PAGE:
The Samsung Galaxy M30 is similar to its cousin, the Galaxy A30, in a lot of ways, including performance and camera quality. Where it feels like a step up is exterior design and battery life. Where it feels like a step down is software. It’s still a pretty good buy for Rs 14,990.
In the last two or so months, Samsung has announced a whole bunch of smartphones in India, including refreshed models in the Galaxy S, Galaxy A, and Galaxy M series. While the Galaxy S series continues to represent the Korean electronics company’s flagship range, the Galaxy A and Galaxy M series are two very similar ranges that represent Samsung’s mid-range smartphone models. Understanding the difference between the updated Galaxy A and Galaxy M series can be tricky, considering the similarities in specs and model names, but the latter seems to be spelling “mid-range” more clearly these days, what with the Galaxy A80 now advancing towards pop-up and swiveling cameras.
The Samsung Galaxy M30 was announced in India on February 27 with the #IM3XPOWERED hashtag pasted all over social media, indicating the presence of a triple camera setup on the back. The phone was launched in two variants: 4GB RAM + 64GB storage for Rs 14,990 and 6GB RAM + 128GB storage for Rs 17,990. Colour options included were Gradation Blue and Gradation Black. We got the 4GB RAM + 64GB storage variant on our testbed in Gradation BLue, and we got cracking with its tests. Read on to learn how it performed.
The build of the Galaxy M30 is quite similar to that of its A-series cousin, the Galaxy A30. It has a smooth rounded finish on all four corners and a back panel that’s made completely of plastic. To add a touch of class to it, Samsung has thrown in a two-tone gradient finish on the back panel; the blue on the back of the phone fades from light to dark gradually along the length of the phone. The result is a phone that both looks and feels good in the hand. Even without any case or cover on, the Galaxy M30 feels grippy in the hands. What’s more, the back panel remains mostly free of smudges and fingerprint marks. That said, you wouldn’t want to hold this phone right after feasting on an oily samosa.
While the top side of the Galaxy M30 houses just the secondary microphone, the left side is home to the SIM and microSD card slot. The bottom side gets a 3.5mm audio jack, a USB Type-C port for charging and data transfer, and a single-grille loudspeaker. That leaves the right side of the phone to house the power button and volume rocker, which are well placed and comfortable to press. Those who aren’t a fan of Samsung’s proprietary virtual assistant Bixby will be happy to note that there’s no dedicated Bixby key on the Galaxy M30’s body. The back panel is home to a vertically aligned triple camera setup, a single LED flash, and a fingerprint scanner, which, in my opinion, is placed way too high up for easy reach. In summary, the Galaxy M30 is built and designed quite well for its price.
Like the Galaxy A30, the Galaxy M30 has a 6.4-inch Super AMOLED display with an aspect ratio of 19.5:9 and a resolution of 1080 x 2340 pixels. Like some of the other models in the Galaxy A and Galaxy M series, the Galaxy M30 is blessed with Samsung’s “Infinity-U” display, which means that it gets a high screen-to-body ratio of over 90 percent and a tiny U-shaped notch at the top to accommodate the single selfie camera. Pixel count on the display is approximately 400 pixels per inch, which is definitely healthy by today’s standards.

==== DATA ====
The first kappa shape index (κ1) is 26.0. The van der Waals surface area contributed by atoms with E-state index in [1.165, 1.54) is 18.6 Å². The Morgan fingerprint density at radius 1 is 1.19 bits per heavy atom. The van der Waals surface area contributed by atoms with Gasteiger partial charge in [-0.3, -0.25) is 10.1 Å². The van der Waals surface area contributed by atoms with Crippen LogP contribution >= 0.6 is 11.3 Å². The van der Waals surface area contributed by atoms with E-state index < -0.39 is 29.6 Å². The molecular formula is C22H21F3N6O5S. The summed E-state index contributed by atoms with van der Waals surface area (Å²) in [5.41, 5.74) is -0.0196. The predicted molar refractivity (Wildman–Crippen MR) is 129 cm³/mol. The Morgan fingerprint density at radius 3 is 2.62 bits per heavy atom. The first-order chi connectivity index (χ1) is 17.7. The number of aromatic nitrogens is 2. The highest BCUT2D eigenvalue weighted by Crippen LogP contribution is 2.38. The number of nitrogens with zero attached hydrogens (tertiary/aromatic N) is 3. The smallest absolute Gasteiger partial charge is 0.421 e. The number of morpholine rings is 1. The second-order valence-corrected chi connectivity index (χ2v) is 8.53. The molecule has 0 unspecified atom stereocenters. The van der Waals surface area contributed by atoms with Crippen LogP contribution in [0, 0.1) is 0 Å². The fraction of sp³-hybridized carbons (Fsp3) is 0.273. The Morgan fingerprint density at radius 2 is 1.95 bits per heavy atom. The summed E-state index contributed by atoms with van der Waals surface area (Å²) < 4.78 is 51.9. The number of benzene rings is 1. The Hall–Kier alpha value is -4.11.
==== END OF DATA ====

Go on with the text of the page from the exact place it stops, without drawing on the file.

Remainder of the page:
The colours on Galaxy M30’s display appear full and rich. In addition, the software allows the colours to be set to a cooler or warmer temperature. The screen is dim enough to be used in bed and bright enough to be used indoors. The minimum brightness is 3 LUX and the maximum brightness is 560 LUX. In comparison, the Galaxy A30 and Galaxy M20 have a maximum screen brightness of 616 LUX and 537 LUX respectively. Content on the Galaxy M30’s display isn’t viewable under direct sunlight but that’s forgiable, given that sunlight legibility is quite hard to achieve anyway. In summary, the Galaxy M30’s display is surely up to the mark, considering its price in the market. I just wish the software had an option to lower the screen resolution by just one notch (sorry for the unintended pun); that would have helped save more battery.
Sound from the Galaxy M30’s single down-firing loudspeaker is moderately loud. The driver inside is good enough for ringtones and alarm tones but not fit for high-quality music. At maximum volume, you can observe signs of tearing and distortion in high frequencies. Bass, on the other hand, is tinny, and therefore produces poor “thump” effect for songs like Starboy by The Weeknd. If you’re a fan of music on the go it’s worth getting a portable Bluetooth speaker along with the phone. On the other hand, the earpiece is loud and clear enough for calls even in noisy environments like a crowded canteen.
As you may have guessed by now, the Galaxy M30 shares its Exynos 7904 chipset with the Galaxy A30. The Exynos chipset, built on a 14-nanometre process, has an octa-core processor. There are two high-performance Cortex-A73 cores clocked at 1.8GHz and six high-efficiency Cortex-A53 cores clocked at 1.6GHz. The GPU is a Mali-G71 MP2, the same as that on the Galaxy A30. All this is combined with either 4GB or 6GB of RAM, depending on the variant you pick. The storage on board can be expanded to a maximum of up to 512GB using a microSD card, which gets a dedicated slot along with the two SIM cards.
The Galaxy M30 review unit fared more or less as well as the Galaxy A30 and Galaxy M20 on our CPU and GPU benchmark tests. On AnTuTu 7.0, the Galaxy M30 trumped the Galaxy A30 by 13665 points but lost to the Galaxy M20 by 187 points. On PCMark Storage, the Galaxy M30 won over the two phones by scoring 6552, while the Galaxy A30 and Galaxy M20 scored 4266 and 5653 respectively. Surprisingly, the Galaxy M20 beat the other two in some more benchmark tests like Geekbench Single-Core. Heat, I felt, was one element not very well managed on the Galaxy M30. The front face of the phone heated up every now and then, especially when a background activity like new app installs was happening. This made placing the earpiece against the ear quite difficult.
Performance on the review unit of the Galaxy M30 can best be termed decent. It wasn’t underwhelming in that the phone was able to keep up while performing everyday tasks like calling, texting, browsing, online video playback, and some light gaming without any major struggle. That said, its performance wasn’t particularly laudable either. Though minor, there were noticeable stutters and lags in the animation while switching between apps and tabs inside Chrome. Luckily, they never felt like they were bringing the overall speed of the phone down by a great margin. For example, pulling the notification bar down while playing a game or video would often result in noticeable stutters in the animation. That aside, there was no major flaw in overall performance.